Allowable expenses for professional dog walkers (UK)

a screenshot of a sa100 form for self employed tax returns in the uk

As a newly registered self-employed person you may not be aware of all the things you can put down as expenses when it comes to filling in your tax return each year. I certainly didn’t realise I could claim laundry expenses when I started!

Let’s take a look at what you can claim and how that affects your tax bill*

What is an expense and how does it reduce my tax bill?

Expenses are anything that you only spent money on because you run your business. It’s a really good way of thinking about it because then, every time you buy something and wonder if you could claim it you can ask yourself; “If I didn’t own my business, would I have bought this?”

Contrary to popular belief you don’t get your money back for expenses. We always talk about ‘claiming expenses’ which can give the wrong impression.

Instead, what we do is tell the tax man how much we spent on expenses during the last tax year (April 6th to April 5th the following year… no, I don’t know why they can’t just do January 1st either)

The tax man (HMRC) then looks at your income (every penny you earned that year) and takes off your expenses (everything you spent on running your business) and they work out your tax based on what money is left over.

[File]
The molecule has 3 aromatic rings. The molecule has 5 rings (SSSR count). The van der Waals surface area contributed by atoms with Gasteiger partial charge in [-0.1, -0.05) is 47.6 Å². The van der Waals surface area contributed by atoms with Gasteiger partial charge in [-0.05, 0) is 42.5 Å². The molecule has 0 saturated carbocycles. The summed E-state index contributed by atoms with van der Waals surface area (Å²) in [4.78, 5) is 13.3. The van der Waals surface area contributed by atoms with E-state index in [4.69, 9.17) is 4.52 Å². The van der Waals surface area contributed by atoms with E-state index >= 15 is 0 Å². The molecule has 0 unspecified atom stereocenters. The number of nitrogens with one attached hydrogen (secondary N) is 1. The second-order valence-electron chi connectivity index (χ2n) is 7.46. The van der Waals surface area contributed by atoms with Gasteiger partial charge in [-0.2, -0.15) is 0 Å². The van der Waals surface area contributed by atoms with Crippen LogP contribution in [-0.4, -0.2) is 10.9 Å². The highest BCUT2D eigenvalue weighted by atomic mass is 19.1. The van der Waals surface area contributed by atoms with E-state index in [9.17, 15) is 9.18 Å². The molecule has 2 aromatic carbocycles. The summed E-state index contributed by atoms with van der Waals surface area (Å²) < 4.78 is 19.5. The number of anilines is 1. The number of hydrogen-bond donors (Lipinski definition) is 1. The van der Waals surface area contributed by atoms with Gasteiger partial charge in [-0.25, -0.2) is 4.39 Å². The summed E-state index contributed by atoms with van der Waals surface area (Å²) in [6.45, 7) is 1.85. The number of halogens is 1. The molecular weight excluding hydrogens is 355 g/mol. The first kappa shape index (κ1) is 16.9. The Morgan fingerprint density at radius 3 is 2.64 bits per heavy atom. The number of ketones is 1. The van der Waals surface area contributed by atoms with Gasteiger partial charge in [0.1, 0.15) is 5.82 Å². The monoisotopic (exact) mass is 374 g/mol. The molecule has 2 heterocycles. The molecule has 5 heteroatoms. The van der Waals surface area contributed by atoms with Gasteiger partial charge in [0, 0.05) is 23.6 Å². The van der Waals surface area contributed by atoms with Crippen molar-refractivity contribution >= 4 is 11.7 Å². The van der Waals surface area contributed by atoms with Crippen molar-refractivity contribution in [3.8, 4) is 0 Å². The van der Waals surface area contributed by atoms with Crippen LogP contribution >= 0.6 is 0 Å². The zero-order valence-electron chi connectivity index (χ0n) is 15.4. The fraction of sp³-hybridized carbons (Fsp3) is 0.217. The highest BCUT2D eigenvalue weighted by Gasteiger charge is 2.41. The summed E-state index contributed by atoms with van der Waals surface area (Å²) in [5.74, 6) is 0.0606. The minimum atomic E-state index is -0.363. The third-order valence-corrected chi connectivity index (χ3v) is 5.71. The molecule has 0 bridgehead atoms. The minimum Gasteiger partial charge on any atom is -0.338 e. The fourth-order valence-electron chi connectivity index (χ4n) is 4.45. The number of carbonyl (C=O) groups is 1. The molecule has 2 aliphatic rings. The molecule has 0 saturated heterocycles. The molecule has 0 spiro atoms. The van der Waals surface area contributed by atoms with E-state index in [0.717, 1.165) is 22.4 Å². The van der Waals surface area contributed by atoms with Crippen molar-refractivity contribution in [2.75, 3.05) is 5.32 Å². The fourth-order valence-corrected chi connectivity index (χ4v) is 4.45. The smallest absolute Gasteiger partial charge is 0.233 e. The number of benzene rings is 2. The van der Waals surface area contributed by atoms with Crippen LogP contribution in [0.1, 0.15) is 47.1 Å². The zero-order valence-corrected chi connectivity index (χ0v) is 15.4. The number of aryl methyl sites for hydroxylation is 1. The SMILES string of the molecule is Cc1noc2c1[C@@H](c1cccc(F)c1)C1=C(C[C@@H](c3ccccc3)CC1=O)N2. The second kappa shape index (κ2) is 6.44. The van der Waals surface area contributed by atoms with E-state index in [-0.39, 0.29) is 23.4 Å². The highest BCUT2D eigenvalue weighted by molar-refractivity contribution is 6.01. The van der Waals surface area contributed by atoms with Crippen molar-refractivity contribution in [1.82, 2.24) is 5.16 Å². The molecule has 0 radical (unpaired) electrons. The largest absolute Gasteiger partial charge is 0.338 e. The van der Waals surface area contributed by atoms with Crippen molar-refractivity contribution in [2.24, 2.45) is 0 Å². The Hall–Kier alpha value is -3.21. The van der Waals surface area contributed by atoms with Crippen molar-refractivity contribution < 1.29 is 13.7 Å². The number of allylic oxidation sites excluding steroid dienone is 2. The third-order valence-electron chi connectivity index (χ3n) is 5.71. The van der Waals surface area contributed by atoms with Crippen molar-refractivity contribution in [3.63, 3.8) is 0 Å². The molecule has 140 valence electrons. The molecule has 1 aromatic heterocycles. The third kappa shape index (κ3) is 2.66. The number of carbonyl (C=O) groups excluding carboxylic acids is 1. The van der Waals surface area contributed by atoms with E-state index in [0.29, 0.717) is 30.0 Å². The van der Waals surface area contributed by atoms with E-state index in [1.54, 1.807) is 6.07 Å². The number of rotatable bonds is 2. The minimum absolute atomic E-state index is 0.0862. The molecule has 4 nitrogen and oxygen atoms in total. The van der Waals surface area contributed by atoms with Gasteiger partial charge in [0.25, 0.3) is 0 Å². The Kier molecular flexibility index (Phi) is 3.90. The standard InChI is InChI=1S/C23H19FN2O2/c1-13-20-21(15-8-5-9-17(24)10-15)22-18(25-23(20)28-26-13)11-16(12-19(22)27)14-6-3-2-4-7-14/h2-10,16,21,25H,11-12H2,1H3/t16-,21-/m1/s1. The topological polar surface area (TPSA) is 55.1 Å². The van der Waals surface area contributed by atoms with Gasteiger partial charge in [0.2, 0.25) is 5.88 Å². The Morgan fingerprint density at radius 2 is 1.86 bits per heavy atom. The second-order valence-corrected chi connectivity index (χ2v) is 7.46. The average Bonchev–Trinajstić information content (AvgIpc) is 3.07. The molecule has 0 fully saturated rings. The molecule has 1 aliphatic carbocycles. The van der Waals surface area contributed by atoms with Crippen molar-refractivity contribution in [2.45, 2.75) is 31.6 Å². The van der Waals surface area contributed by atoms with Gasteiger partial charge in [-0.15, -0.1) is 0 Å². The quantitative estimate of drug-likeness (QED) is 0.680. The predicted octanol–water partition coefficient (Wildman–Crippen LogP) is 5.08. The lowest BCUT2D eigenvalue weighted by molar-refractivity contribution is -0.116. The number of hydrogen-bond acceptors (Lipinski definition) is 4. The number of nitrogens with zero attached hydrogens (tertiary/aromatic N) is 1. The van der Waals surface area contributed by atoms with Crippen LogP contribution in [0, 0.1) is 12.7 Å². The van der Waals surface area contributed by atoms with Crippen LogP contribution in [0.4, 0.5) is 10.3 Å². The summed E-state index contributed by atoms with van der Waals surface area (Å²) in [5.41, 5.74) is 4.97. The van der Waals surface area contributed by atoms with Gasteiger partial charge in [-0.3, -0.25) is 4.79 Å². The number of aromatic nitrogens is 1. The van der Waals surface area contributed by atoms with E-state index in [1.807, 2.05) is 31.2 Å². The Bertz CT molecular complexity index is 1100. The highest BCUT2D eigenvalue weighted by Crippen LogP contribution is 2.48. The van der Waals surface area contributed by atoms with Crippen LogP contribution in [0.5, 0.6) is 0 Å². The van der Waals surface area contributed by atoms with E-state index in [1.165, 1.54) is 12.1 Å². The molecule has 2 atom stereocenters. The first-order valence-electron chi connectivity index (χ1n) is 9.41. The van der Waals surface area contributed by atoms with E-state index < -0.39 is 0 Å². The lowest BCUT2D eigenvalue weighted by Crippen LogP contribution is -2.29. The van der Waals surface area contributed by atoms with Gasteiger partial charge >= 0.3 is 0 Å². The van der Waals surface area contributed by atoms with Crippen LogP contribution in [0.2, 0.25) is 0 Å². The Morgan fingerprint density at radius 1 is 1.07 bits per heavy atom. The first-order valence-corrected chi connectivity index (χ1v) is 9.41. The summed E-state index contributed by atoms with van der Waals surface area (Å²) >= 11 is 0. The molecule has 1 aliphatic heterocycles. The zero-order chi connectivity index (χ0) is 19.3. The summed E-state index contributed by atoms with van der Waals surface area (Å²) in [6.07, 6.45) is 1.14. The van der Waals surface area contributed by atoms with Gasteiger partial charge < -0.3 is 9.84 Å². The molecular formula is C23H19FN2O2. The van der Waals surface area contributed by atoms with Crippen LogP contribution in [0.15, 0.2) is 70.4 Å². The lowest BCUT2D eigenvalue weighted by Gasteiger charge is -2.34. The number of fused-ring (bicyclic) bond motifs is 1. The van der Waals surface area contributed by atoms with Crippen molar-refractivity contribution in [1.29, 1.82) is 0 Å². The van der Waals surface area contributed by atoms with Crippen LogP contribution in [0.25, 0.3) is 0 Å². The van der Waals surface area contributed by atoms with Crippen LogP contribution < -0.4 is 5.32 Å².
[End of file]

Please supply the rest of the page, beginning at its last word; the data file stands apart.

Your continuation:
Tax Example

If you earned £20,000 that year, and your expenses were £5,000 then you will only be taxed on the £15,000. As of now, the personal tax allowance is £12,570 (this is what you can earn before you pay tax).

So £15,000 minus £12,570 is £2,430.

The basic rate of tax is 20%.

20% of £2,430 is £486 so you’ll pay £486 tax that year.

If you hadn’t claimed any expenses then your tax bill would have been higher.

No expenses claimed would mean the whole £20,000 minus your personal allowance of £12,570 is £7,430

20% of £7,430 is £1,486. A whole thousand pounds more!

So you can see from this example that for every £1000 of expenses you claim, your tax bill reduces by £200, so it’s really important to claim for everything you can.

What can I claim in expenses?

That’s the maths out of the way, let’s take a look at what you can actually claim as a professional dog walker.

Clothing and Footwear

The HMRC states that you can claim for uniforms and protective clothing as a business expense.

Branded clothing

This means that any branded clothing can be claimed for. So if you can wear it and it’s been printed or embroidered with your business name then you can add it as an expense. This includes t shirts, hoodies, hats, trousers and jackets.

Protective clothing

Protective clothing includes waterproof outerwear. Remember that the rules are that if you only bought it because you run your business then it’s an expense. Would you really have bought a pair of Berghaus Deluge overtrousers (the best waterproof trousers I’ve ever owned) if you didn’t work as a dog walker?